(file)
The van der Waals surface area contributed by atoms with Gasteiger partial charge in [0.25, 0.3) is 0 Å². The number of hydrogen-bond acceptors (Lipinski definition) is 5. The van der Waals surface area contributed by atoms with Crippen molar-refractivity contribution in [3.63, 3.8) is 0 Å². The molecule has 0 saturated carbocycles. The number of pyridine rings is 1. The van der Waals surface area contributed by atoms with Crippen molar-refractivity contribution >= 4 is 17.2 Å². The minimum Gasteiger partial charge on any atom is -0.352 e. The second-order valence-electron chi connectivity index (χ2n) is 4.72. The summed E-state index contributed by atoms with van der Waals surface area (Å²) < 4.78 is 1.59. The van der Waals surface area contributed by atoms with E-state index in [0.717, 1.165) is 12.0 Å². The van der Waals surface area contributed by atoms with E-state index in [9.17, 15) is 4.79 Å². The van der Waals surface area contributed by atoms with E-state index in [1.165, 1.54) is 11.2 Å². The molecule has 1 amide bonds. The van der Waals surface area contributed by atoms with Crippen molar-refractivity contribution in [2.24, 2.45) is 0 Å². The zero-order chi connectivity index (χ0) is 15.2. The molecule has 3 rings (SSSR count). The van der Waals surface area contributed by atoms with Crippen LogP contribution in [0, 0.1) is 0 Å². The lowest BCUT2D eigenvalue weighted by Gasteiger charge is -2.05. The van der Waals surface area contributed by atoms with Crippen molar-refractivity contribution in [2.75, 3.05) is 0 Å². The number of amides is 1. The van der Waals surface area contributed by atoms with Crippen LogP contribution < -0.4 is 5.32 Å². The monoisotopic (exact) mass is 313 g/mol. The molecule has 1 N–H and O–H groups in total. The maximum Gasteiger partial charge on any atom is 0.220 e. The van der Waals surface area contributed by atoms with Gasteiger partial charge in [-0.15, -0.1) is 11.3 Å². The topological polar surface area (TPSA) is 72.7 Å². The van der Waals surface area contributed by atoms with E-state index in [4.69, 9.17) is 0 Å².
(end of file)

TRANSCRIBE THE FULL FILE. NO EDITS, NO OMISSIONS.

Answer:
The van der Waals surface area contributed by atoms with Gasteiger partial charge in [0.25, 0.3) is 0 Å². The number of hydrogen-bond acceptors (Lipinski definition) is 5. The van der Waals surface area contributed by atoms with Crippen molar-refractivity contribution in [3.63, 3.8) is 0 Å². The molecule has 0 saturated carbocycles. The number of pyridine rings is 1. The van der Waals surface area contributed by atoms with Crippen molar-refractivity contribution >= 4 is 17.2 Å². The minimum Gasteiger partial charge on any atom is -0.352 e. The second-order valence-electron chi connectivity index (χ2n) is 4.72. The summed E-state index contributed by atoms with van der Waals surface area (Å²) < 4.78 is 1.59. The van der Waals surface area contributed by atoms with E-state index in [0.717, 1.165) is 12.0 Å². The van der Waals surface area contributed by atoms with E-state index in [9.17, 15) is 4.79 Å². The van der Waals surface area contributed by atoms with E-state index in [1.165, 1.54) is 11.2 Å². The molecule has 1 amide bonds. The van der Waals surface area contributed by atoms with Crippen molar-refractivity contribution in [2.24, 2.45) is 0 Å². The zero-order chi connectivity index (χ0) is 15.2. The molecule has 3 rings (SSSR count). The van der Waals surface area contributed by atoms with Crippen LogP contribution in [0, 0.1) is 0 Å². The lowest BCUT2D eigenvalue weighted by Gasteiger charge is -2.05. The van der Waals surface area contributed by atoms with Crippen molar-refractivity contribution in [2.75, 3.05) is 0 Å². The number of amides is 1. The van der Waals surface area contributed by atoms with Crippen LogP contribution < -0.4 is 5.32 Å². The monoisotopic (exact) mass is 313 g/mol. The molecule has 1 N–H and O–H groups in total. The maximum Gasteiger partial charge on any atom is 0.220 e. The van der Waals surface area contributed by atoms with Gasteiger partial charge in [-0.15, -0.1) is 11.3 Å². The topological polar surface area (TPSA) is 72.7 Å². The van der Waals surface area contributed by atoms with E-state index in [4.69, 9.17) is 0 Å².